Bulls buoyed by Sharks test
Pretoria - The Bulls' nervous victory over a determined Sharks side was a repetition of what they could expect in the Super Rugby playoffs.
The Pretoria-based side nearly came unstuck against the coastal side but the 20-19 victory at Loftus Versfeld launched them into the first place on the overall log.
The Bulls are two points clear of the Chiefs at the top of the standings and could consolidate their position with a victory over the Stormers in their final round-robin match in Cape Town next week.
Bulls captain Dewald Potgieter was visibly relieved and said his team had used their "get-out-of-jail card" against the Sharks.
"It was intense but I just want to take a step back and say hats off to our guys for keeping composure and showing some resilience," Potgieter said.
"The bounce of the ball and one or two calls went against us but they really stood up and this was a big win for us."
The Bulls left it late for the slender victory and also got the rub of the green as Sharks fullback Riaan Viljoen missed with his penalty attempt with two minutes left on the clock.
The scoreline was also coincidentally the same as the two sides' 2007 Super Rugby final when the Bulls claimed the title in the dying moments of that match.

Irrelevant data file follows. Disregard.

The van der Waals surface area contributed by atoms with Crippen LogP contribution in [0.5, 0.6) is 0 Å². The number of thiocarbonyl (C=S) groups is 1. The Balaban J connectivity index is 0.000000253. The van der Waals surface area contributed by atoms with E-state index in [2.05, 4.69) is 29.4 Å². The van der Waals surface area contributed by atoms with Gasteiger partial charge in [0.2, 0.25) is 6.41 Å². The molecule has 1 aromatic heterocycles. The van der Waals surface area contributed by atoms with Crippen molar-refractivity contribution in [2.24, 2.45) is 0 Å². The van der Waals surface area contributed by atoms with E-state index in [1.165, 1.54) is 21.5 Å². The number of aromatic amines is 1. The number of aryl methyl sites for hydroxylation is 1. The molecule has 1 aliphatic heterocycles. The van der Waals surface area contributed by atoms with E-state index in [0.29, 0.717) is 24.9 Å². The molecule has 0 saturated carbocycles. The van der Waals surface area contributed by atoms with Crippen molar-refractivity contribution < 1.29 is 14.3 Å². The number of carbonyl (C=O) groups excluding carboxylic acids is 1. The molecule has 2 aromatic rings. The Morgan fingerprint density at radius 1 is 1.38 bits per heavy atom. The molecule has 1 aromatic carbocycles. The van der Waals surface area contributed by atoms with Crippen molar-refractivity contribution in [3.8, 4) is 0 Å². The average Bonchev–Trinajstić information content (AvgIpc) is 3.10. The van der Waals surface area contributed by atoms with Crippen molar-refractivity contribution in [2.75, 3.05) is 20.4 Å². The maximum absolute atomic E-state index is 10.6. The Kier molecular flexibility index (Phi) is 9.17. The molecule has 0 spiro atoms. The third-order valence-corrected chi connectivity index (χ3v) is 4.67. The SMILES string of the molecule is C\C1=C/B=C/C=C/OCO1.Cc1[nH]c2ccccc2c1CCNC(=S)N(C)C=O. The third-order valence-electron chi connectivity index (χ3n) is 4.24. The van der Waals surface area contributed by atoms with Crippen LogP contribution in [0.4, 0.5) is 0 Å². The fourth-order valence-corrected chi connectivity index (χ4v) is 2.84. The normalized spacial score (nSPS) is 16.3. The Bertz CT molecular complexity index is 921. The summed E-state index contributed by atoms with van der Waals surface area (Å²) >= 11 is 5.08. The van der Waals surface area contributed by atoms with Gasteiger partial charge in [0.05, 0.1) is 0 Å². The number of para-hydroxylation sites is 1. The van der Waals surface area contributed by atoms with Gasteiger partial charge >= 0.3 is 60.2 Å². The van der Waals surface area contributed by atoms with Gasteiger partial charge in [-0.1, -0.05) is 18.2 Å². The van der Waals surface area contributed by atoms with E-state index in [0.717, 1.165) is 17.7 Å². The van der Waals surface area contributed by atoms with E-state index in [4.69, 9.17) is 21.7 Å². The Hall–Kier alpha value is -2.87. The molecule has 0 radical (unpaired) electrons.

The match developed into one of the best derbies of the season as both team's dished up thrilling performances.
The Bulls trailed the visitors 19-13 until replacement scrumhalf Jano Vermaak scored the decider with flyhalf Morné Steyn converting for the lead with eight minutes to spare.
Bulls coach Frans Ludeke commended his charges for grinding out the victory.
"We had a lot of opportunities but we didn't finish them off in the first half and we just kept going," Ludeke said.
"Credit to the leaders on the field and for the way the players just stuck together and pulled it off in the end.
"That is the kind of character you need in this final phase."
The home side were severely penalised by referee Jason Jaftha particularly at the breakdowns, while the Sharks went relatively unpunished in this facet of the game.
Potgieter said would determine what they did wrong during their review of the match and remedy the problem as soon as possible.
"A lot it came down to the breakdown and how it was refereed tonight and we needed to make an adjustments," he said.
"The breakdown is one of the biggest parts of the game these days and maybe we sometimes went in there with reckless abandon.
"It is a good learning school for the guys to see that sometimes the interpretation is going against you and then you need to adjust from that."
He said the team adjusted in this area of play by committing less players in the breakdown with more staying on their feet and find other ways of forcing the turnovers.